Figure 3: ON_CODE_STRING parameter enables easy string wrapper macros to prepare strings for encoding by build tool


Figure 4: builder.h macros for encoded string markers


Figure 5: Encoded string markers in template CARBANAK binary

Operators’ Access To Source Code

Let’s look at two more related deductions from our blog post:

“Based upon the information we have observed, we believe that at least some of the operators of CARBANAK either have access to the source code directly with knowledge on how to modify it or have a close relationship to the developer(s).”

“Some of the operators may be compiling their own builds of the backdoor independently.”

The first deduction was based on the following evidence:

“Despite the likelihood of a build tool, we have found 57 unique compile times in our sample set, with some of the compile times being quite close in proximity. For example, on May 20, 2014, two builds were compiled approximately four hours apart and were configured to use the same C2 servers. Again, on July 30, 2015, two builds were compiled approximately 12 hours apart.”

To investigate further, we performed a diff of two CARBANAK samples with very close compile times to see what, if anything, was changed in the code. Figure 6 shows one such difference.


Figure 6: Minor differences between two closely compiled CARBANAK samples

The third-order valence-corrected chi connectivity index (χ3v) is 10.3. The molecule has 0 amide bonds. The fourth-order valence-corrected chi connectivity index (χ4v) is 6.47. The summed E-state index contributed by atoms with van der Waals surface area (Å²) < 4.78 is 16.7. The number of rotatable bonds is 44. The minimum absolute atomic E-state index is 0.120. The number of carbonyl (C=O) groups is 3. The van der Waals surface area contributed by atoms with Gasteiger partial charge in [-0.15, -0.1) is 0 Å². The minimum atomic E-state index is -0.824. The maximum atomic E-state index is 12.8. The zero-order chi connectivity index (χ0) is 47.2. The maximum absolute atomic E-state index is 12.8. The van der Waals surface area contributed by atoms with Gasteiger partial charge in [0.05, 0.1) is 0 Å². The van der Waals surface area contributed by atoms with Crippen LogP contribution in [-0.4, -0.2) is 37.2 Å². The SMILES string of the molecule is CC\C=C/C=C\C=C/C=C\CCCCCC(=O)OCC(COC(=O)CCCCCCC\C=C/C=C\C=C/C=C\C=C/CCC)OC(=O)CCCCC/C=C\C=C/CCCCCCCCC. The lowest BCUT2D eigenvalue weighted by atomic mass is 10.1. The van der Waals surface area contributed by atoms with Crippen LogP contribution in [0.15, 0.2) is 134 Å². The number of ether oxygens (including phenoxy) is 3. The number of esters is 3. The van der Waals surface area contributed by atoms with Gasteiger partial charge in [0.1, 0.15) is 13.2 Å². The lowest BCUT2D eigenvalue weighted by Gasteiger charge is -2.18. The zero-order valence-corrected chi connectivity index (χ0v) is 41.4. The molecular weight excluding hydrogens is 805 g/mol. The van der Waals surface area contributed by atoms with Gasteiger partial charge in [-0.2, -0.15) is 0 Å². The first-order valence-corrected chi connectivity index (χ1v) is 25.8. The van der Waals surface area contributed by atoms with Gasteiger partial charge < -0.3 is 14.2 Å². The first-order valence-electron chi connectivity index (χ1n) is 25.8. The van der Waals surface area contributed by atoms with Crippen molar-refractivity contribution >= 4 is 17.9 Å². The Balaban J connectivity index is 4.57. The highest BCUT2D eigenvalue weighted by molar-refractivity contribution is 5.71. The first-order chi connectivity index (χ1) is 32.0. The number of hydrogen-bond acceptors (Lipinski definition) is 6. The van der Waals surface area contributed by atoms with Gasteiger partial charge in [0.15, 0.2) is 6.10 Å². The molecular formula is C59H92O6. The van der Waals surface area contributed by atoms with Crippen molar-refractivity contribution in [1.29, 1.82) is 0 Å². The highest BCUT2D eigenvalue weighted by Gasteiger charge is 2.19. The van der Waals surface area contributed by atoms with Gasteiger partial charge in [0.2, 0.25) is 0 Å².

The POSLogMonitorThread function is only executed in Sample A, while the blizkoThread function is only executed in Sample B (Blizko is a Russian funds transfer service, similar to PayPal). The POSLogMonitorThread function monitors for changes made to log files for specific point of sale software and sends parsed data to the C2 server. The blizkoThread function determines whether the user of the computer is a Blizko customer by searching for specific values in the registry. With knowledge of these slight differences, we searched the source code and discovered once again that preprocessor parameters were put to use. Figure 7 shows how this function will change depending on which of three compile-time parameters are enabled.


Figure 7: Preprocessor parameters determine which functionality will be included in a template binary

This is not definitive proof that operators had access to the source code, but it certainly makes it much more plausible. The operators would not need to have any programming knowledge in order to fine tune their builds to meet their needs for specific targets, just simple guidance on how to add and remove preprocessor parameters in Visual Studio.

Evidence for the second deduction was found by looking at the binary C2 protocol implementation and how it has evolved over time. From our previous blog post:

“This protocol has undergone several changes over the years, each version building upon the previous version in some way. These changes were likely introduced to render existing network signatures ineffective and to make signature creation more difficult.”

Five versions of the binary C2 protocol were discovered amongst our sample set, as shown in Figure 8. This figure shows the first noted compile time that each protocol version was found amongst our sample set. Each new version improved the security and complexity of the protocol.


Figure 8: Binary C2 protocol evolution shown through binary compilation times